My husband used to say, “Life is suffering.” (Yes, I know that the Buddha said it early on, but humor me, please). Which is not to say that Fred was a pessimist or the least bit fatalistic. But when sorrow or struggle washed over us, as it did (usually when we were congratulating ourselves that “everything is good right now”), he would find a way to remind us both that suffering was inevitable. And somehow that was almost as comforting as him saying, “Things are going to work out.”
I thought of him as I finished Barbara Bradford Taylor’s Learning to Walk in the Dark, the book I have been reading for Lent. Near the end, she lists what she learned -- or relearned -- as she researched and rested in darkness. Here’s my summary (with my own emphasis):
First, in the creation story of Genesis, darkness existed before light. “God’s first act on the first day of creation,” Taylor writes, “was not to make light and darkness but to make light and separate it from the darkness.” Later on, we human beings imposed our knee-jerk declaration that darkness was bad and light was good. But both are far older even than evil. For my part, there is something comforting in knowing the primacy of the absence of light.
Second, darkness and light take turns. Neither lasts forever. Which reminds me of something else Fred used to say, “Never say never.” It is another human error that assumes -- when things are going well or unraveling too fast for us to keep up -- that our lives will always be like “this,” the pain or suffering or loneliness that we feel at any given point.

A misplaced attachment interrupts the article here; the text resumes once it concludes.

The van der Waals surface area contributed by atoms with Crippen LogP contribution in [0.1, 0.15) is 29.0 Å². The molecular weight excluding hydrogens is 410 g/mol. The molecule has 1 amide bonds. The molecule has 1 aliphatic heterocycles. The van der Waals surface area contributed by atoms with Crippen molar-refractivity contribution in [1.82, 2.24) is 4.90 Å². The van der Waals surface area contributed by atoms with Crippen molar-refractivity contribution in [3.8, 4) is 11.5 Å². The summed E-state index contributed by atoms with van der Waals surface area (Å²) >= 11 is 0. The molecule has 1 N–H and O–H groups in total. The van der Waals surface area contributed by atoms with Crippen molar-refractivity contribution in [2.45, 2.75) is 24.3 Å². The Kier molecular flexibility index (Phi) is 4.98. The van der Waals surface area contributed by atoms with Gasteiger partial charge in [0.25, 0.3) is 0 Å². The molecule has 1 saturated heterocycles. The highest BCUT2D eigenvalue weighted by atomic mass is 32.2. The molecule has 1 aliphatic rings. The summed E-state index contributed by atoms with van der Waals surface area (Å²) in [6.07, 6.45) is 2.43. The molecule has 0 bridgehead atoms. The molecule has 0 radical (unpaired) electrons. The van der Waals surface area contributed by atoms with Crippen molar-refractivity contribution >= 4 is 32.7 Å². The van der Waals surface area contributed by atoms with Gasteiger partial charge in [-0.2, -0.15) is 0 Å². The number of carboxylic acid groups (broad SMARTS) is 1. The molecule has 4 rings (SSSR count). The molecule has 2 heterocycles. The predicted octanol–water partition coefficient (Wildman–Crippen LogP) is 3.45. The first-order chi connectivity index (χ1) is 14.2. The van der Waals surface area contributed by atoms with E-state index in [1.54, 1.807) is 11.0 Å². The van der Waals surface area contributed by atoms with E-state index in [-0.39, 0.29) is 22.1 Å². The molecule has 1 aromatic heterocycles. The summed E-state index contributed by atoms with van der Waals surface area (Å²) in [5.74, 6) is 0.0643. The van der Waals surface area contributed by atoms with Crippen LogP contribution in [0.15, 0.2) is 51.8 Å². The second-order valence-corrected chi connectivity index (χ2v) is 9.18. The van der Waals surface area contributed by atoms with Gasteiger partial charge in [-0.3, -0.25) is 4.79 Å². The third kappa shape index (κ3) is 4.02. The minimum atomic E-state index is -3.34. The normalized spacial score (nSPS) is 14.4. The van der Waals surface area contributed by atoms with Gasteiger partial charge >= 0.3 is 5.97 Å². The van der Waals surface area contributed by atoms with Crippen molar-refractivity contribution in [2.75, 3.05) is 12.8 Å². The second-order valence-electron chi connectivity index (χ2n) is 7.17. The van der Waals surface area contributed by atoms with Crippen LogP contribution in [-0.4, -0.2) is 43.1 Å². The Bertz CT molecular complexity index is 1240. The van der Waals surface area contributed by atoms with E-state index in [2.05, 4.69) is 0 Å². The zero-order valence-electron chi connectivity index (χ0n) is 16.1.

Finally, it is fear that keeps our eyes closed to what we may find in the darkness. We have learned some unwritten rule that our lives should be safe. (Although I don’t remember any divine promise of safety. Nor was it one of Jesus’ expectations.) We tell ourselves that we bring light into the world. That we control the amount of light, even in darkness. That enough light will keep what frightens us at a distance. We think light keeps us safe.
“But, of course, we are wrong about that, as experience proves again and again,” Taylor writes. “The real problem has far less to do with what is really out there than it does with our resistance to finding out what is really out there. The suffering comes from our reluctance to learn to walk in the dark.”
So, what have I learned about walking in the dark? Or, more accurately, what do I hope I’m learning about walking in darkness? First, try not to be afraid of it. After all, I don’t walk alone -- even when it seems that way. In the darkness at the beginning, God was, is and will be present. And with practice, maybe I can learn to walk in the dark with love, compassion and courage. For myself and for others who are overwhelmed by darkness. Even if I stumble or fall, I can get up and limp along, maybe find a way to pull someone through. And finally, although darkness is inevitable, it is not eternal.